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Guest Lectures

Dienstag, 12. März 2019, 14:00 Uhr s.t.Raum: VG 0.24

Human visual body perception

Prof. Paul Downing, Bangor University

Humans are highly attuned to perceptual cues about the people around us. Much is known about how we read such cues from the face, yet the appearance of the rest of the body also carries rich signals about the states and traits of other people: sex, age, emotion, health, strength, and others. Many disciplines have a stake in understanding how we extract these body signals; yet there is not a general neurocognitive model of how the body is visually perceived. I will speak about evidence from our behavioural, fMRI, and TMS studies that is aimed at better understanding the brain regions and mental representations that support this important ability.

Dienstag, 14. Mai 2019, 14:00 Uhr s.t. Raum: H44

Towards an Understanding of Actions and Objects: Comparing Humans with Robots

Prof. Dr. Florentin Wörgötter, Georg-August-Universität Göttingen

Humans are able to perform a wide variety of complex actions manipulating a very large number of objects. We can make predictions on the outcome of our actions and on how to use different objects. Hence, we have excellent action&object understanding. Artificial agents, on the other hand, still miserably fail in this respect. It is particularly puzzling how inexperienced, young humans can acquire such knowledge; bootstrapped by exploration and extended by supervision. Over the last decade we have, therefore, addressed the question how to structure the realm of actions and objects into dynamic representations, which allow for the easy learning of different action and object concepts. More recently, we have extended these frameworks. We are now also trying to understand action prediction and action affordances, too: How fast can you recognize an action and what can you do in a scene? For some of these representations we could experimentally verify that they may correspond to the way how humans interpret actions and objects. Thus, in this talk I would like to present an overview across these different aspects, comparing human- with artificial (robotic) object&action processing.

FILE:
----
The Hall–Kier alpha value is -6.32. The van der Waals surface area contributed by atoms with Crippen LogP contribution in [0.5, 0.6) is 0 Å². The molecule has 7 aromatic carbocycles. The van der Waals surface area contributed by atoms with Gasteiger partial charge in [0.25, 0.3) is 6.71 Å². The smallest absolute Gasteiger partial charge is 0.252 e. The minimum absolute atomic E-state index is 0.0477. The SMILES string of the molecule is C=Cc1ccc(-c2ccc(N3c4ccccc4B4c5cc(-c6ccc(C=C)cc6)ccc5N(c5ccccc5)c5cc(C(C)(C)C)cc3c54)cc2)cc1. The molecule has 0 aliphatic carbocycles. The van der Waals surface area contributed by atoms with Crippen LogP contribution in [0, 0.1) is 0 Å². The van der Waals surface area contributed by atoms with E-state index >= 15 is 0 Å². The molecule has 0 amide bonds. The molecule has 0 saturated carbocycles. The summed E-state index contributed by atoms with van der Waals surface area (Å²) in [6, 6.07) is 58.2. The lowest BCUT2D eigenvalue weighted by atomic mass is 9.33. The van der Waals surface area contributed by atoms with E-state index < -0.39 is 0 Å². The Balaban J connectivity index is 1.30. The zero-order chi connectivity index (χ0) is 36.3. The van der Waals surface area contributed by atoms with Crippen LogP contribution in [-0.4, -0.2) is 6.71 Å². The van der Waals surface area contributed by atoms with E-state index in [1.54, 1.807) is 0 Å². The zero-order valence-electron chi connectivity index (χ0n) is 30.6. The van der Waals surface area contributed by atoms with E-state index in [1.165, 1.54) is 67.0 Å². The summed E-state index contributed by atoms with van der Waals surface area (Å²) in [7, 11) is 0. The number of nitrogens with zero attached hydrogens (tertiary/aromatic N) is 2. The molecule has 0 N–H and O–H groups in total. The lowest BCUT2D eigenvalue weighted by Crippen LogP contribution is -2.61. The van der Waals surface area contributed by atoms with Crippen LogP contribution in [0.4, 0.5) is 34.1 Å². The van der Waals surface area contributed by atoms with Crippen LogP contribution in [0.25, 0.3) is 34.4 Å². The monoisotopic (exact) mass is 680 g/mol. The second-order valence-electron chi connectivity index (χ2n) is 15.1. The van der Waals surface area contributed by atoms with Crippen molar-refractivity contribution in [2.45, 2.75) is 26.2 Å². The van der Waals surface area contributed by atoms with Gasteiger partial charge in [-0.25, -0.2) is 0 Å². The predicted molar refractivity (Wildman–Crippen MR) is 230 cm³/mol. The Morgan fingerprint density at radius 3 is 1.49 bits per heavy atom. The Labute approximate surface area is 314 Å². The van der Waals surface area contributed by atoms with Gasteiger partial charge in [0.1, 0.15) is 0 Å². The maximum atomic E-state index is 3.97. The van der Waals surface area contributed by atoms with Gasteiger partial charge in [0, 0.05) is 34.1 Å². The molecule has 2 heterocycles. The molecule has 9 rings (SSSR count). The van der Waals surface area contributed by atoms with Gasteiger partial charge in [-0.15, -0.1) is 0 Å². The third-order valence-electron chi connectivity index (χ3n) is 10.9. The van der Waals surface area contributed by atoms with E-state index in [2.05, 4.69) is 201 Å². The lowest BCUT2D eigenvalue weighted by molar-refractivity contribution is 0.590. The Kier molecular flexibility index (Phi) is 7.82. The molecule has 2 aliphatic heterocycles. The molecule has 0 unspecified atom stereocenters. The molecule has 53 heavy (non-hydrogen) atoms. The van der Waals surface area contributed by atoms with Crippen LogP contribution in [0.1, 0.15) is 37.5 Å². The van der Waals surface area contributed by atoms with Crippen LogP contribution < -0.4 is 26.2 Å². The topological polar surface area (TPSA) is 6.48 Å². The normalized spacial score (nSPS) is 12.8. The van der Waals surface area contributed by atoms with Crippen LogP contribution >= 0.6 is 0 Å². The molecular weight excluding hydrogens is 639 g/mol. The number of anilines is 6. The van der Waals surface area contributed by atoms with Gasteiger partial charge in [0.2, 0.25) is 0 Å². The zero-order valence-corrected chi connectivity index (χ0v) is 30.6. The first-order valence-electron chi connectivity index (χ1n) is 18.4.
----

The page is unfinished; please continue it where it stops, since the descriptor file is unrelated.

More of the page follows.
1. Psychology, Education, and Sport Science
  2. Institute of Psychology

Cognitive Neuroscience